Dr. Faria replies:I agree that Trotsky was a vicious as Stalin in getting rid of political enemies and "enemies of the State," but not as paranoid; this is well documented when in March 1921 Trotsky suppressed the Kronstadt Rebellion and ordered the most capable Soviet general Mikhail Tukhachesky (later executed by Stalin as documented in this website) and the Red Army to destroy the former heroes of the Revolution, the Kronstadt sailors. This insurrection convinced Lenin of the need of the New Economic Policy (NEP). If I do remember correctly Trotsky's mortal injury was quite penetrating!---MAF

The irony of Gen. Tukhachesky's execution.

They needed Gen. Tukhachesky to fight the Germans, but yet Stalin allows Budyonny to live after voicing such stupid opinions as the need for a horse riding cavalry! In fact, I think he let him implement one.

Too bad Tukhachesky did not know Stalin liked to say "Gratitute is a sickness of dogs," especially since he meant it, and so it didn't matter how much the general tirelessly modernized the Red Army. --- ARB

MAF: An interesting aside, Adam, about Spanish gold, the elusive Alexander Orlov and his defection-deception and General Tukhachevsky is found in:

If they only had time to fly in Dr. Walter Dandy!

You are right. The injury was penetrating, but I was also right. He used the blunt end of the pick, not the sharp end. Not that it matters who is right, but I knew I read that somewhere years ago.


Trotsky's associates wanted Dandy after the Mexicans operated, but Trotsky died before they could secure a flight for him. You might give me yours, but my opinion after reading this is that Dandy might have saved him if he had operated in the first place.

You are right about the Kronstadt rebellion, if anyone needed any proof of his ruthlessness after his performance in the civil war as Red Army Commander. Probably Stalin first became jealous of him because of his major role in beating the Whites from 1918-1920, while Stalin himself had only a minor one. His mistake in underestimating Stalin was due to the usual snobbishness of a leftist intellectual, not because he lacked perception in general.

The NEP was probably one of the most positively impacting policies Lenin had ever implemented, and given that Marx had expected revolution to occur in a more capitalistic and advanced country than Tsarist Russia, was completely in line with his philosophy.--- ARB

MAF: As for Ramon Mercader, Trotsky's assassin, he spent, I believe 20 years, in a Mexican prison refusing to reveal one iota of who he was or the conspiracy. He was released after completing his sentence and went to Cuba where he was a hero of the Cuban Revolution and the DGI but otherwise incognito as to the general public. Ramon's mother Caridad mercader was a Spanish communist and mistress of a top KGB agent, the legendary, Leonid Eitingon, the actual organizer of Trotsky assassination working under Pavel Sudoplatov and Beria. I discussed Mercader briefly in my article "Stalin, Communists, and Fatal Statistics." The whole story is in Pavel Sudoplatov and Anatoli Sudoplatov's book, Special Tasks: The Memoirs of an Unwanted Witness - A Soviet Spymaster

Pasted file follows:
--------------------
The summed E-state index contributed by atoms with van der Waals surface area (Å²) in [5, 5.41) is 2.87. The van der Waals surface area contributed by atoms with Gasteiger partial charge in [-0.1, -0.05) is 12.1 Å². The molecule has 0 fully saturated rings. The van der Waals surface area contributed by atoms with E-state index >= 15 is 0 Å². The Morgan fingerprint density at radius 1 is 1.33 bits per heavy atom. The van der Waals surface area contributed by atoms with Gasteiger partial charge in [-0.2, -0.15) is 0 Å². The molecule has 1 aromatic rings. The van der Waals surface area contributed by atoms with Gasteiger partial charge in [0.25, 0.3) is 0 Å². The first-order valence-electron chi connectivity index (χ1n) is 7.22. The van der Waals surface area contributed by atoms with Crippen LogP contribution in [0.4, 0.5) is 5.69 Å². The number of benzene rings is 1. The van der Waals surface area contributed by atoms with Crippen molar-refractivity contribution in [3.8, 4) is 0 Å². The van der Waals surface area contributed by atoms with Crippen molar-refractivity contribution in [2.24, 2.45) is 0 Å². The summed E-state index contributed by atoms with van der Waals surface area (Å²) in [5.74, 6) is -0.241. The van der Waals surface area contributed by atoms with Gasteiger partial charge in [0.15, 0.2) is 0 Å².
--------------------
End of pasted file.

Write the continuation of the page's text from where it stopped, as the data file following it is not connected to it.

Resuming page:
Ramon Mercader, Assassin, Communist Hero!

1. The article in Neurosurgery is interesting because it tells me that the wound was not mortal. They say he died of loss of blood and shock, but it is not possible to go into shock from loss of blood in the brain only, if it stays in the skull, is it? We are not talking a ruptured spleen here. It must have been herniation through the tentorium, but you can see that in 1940; you would not want to go to Mexico for any kind of surgery. One of the surgeons even admits as such that he does not believe in craniotomy to stop bleeding.

2. So did Stalin intend a quick and neat death for Trotsky? I think so. He did not punish Mercader, but I have to think the hit he put out on Trotsky was much more clean and efficient.

3. I wonder what kind of revolutionary hero the Cubans thought Mercader was? As we now know, the party Lenin started in October 1917 looked nothing like the party of December 1929, when Stalin assumed full rule and announced on the 21st that all Kulaks were to be liquidated as a class. As bad as Lenin was, Mercader would not have been a hero for him.

Than you for the interesting links. I will get to read those by the weekend. Also, Dr. Blaylock's article is wonderfully written PLUS historically correct, and I would to add a thing or two to it. --ARB

Diary of Dreams performs at the 2016 M’era Luna festival in Hildesheim, Germany. M’era Luna, “one of the biggest dark music events in Germany,” is held each year on the second weekend in August. Close to 25,000 people attend the festival annually to hear gothic, metal and industrial music performed on two large festival-style stages.